Because more sober biographers won’t go there, we’re left to sift through the material ourselves. Lennon always said the reason he didn’t get addicted was that he always sniffed heroin, rather than injecting it. And yet, isn’t the hypnotic opener of “Come Together” him hissing “shoot me”? This isn’t pondering what color socks he was wearing in 1969 — it’s attempting to understand something very important about the daily life experience of John Lennon, that most autobiographical of songwriters, at a pivotal point in his career. What he used, how much, when, and with whom is terribly important, because drug use comes with a whole lifestyle, mindset, cast of characters, vulnerabilities, and neurochemistry. And he knew this, which is why in the 1980 interviews he’s so very definite: no hard stuff anymore, no booze, just the occasional psychedelic.

Liking the Beatles is a political choice, whether you want it to be or not; if you’re socially conservative and yet resonate deeply with the music and message of the Beatles, sooner or later that’s going to have to reconcile. It might have been possible for the Beatles to be apolitical in some other time and place; but not here and now. But all that having been said, we can’t let politics — who we wish John, Paul, George and Ringo to be — outweigh who they were. And this is particularly important when talking about the truth-based ethos of the Sixties.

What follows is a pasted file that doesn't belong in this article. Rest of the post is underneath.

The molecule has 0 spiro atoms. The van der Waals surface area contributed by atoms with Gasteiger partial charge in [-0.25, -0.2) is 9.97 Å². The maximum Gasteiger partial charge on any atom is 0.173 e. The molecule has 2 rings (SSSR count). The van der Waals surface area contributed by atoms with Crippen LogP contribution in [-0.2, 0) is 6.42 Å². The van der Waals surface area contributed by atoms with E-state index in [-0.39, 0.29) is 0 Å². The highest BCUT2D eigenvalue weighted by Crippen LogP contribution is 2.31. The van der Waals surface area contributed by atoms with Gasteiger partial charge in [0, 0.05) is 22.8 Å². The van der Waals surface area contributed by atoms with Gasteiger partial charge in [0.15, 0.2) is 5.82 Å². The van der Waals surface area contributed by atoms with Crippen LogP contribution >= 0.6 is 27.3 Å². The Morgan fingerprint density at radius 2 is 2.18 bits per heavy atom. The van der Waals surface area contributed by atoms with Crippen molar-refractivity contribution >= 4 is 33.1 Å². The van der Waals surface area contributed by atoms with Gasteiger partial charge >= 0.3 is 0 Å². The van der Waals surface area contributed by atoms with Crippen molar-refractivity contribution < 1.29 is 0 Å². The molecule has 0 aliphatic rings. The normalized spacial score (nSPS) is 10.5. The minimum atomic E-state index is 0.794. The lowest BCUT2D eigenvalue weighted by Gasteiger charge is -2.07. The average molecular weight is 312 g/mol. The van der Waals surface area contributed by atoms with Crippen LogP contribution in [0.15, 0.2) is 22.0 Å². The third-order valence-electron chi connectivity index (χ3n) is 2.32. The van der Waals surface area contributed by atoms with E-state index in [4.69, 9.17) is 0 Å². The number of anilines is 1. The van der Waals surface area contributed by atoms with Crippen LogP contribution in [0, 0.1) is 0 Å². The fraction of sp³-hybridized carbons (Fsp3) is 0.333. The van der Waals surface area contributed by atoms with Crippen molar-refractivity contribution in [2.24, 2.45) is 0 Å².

Any suggestions for our friend?

What sources have you found to be particularly good regarding the Beatles and drugs/sex? In addition to the ones I noted above, I recall that the Miles/McCartney mashup Many Years From Now isn’t shy. And Tom Doyle’s Man on the Run was good, too. Anybody read any Giuliano, for example?

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  1. Avatar linda a. wrote:

    was Kennedy’s priapism a side-effect of the medications he was on?

    I’ve read many books on JFK and yes it has been mentioned that his sexual behavior might have been a byproduct of the hormones he was taking.

    As for the Beatles’ drug use, what a fascinating topic. I would love to read a book that focuses on that. I agree Many Years From Now is an excellent source. I was also wondering about Blackbird by Giuliano. I have heard that it’s not very credible so I would never read it unless I was convinced that it had credibility. Has anyone here read it?